Anger at job advertisement for Polish speaker

A JOB advert which stipulates the applicants must speak Polish has been suspended following a complaint.

Russell Claydon

A JOB advert which stipulates the applicants must speak Polish has been suspended following a complaint.

The vacancy for a factory operative has been taken down from the Job Centre in Sudbury on grounds it may discriminate.

The Department for Work and Pensions is investigating after the advert for the �5.80-an-hour position at a manufacturing plant in Acton stated the applicant “must be able to speak Polish” in order to “understand instructions from the Polish supervisor”.

But a revised version on non-government job sites on the internet yesterday said “Polish language would be advantageous but is not essential”.

Prime Appointments, an independent recruitment company in Suffolk and Essex who listed the job, claimed it had simply been a mistake.

Most Read

Chris van Aalst, the financial director, said: “It is a genuine mistake. A young girl was being trained and it was a genuine error.”

But the advert has caused anger from people desperately seeking work in the recession around the Sudbury area.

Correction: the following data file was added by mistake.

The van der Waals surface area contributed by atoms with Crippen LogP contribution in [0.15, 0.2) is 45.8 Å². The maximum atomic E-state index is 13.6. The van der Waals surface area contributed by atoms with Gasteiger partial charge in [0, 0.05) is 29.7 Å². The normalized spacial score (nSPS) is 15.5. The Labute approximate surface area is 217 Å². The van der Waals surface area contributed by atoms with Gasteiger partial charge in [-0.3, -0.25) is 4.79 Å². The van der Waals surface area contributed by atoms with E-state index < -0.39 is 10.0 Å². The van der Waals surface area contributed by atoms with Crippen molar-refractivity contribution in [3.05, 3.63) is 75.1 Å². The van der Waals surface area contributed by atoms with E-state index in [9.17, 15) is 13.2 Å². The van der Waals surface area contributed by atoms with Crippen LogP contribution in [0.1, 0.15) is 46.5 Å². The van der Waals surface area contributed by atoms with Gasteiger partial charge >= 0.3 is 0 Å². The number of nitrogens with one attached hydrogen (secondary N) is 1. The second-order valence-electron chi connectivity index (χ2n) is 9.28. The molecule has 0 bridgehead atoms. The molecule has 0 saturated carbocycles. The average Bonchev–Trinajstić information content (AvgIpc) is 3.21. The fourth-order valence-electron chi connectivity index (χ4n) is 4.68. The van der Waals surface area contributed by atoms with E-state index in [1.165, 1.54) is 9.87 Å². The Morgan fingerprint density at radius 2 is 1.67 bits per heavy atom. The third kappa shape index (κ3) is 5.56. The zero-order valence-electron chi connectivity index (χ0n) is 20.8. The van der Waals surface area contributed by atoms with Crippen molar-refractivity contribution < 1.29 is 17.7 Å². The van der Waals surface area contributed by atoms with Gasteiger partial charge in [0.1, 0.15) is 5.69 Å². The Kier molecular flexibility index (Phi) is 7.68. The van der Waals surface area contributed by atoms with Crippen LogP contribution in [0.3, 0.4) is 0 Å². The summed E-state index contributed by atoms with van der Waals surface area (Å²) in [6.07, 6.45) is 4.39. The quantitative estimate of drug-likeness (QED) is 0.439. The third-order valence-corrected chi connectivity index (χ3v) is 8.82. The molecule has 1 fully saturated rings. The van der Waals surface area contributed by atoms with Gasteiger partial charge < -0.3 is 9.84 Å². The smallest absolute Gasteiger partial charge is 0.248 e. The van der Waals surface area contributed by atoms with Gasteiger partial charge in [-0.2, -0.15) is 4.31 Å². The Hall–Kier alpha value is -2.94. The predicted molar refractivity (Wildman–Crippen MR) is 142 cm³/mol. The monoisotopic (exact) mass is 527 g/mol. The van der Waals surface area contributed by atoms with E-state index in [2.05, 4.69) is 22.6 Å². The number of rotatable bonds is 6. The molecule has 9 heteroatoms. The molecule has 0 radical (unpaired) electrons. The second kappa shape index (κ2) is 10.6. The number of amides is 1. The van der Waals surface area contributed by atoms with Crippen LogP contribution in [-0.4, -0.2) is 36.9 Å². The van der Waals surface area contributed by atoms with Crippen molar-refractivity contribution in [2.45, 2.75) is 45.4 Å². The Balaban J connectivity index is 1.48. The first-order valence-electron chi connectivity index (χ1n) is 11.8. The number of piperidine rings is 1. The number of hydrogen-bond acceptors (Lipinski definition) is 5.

A 50-year-old man, who regularly uses the Sudbury Job Centre but did not want to give his name, said: “There are a lot of local people looking for jobs and it is not very good.”

Christine Johnson, clerk of Acton Parish Council, said she had been “surprised” by the advert.

“I find it strange a manufacturing company in Acton would employ a supervisor who cannot speak to people who speak English. I can understand someone being bi-lingual in this day and age,” she said.

A spokesperson for the Department of Work and Pensions said: “If an employer is seeking foreign language skills, we ask them to submit further details which we check to ensure that the request complies with the law.

“In this case, the information was not provided and therefore we have suspended the advertisement until the matter is resolved.”

A Government Equalities Office spokesperson said: “In general terms, unless there is a genuine need for a worker to speak a particular language it is against the law to require that they should do so as a condition of employing them. This will continue to be the case under the Equality Bill.”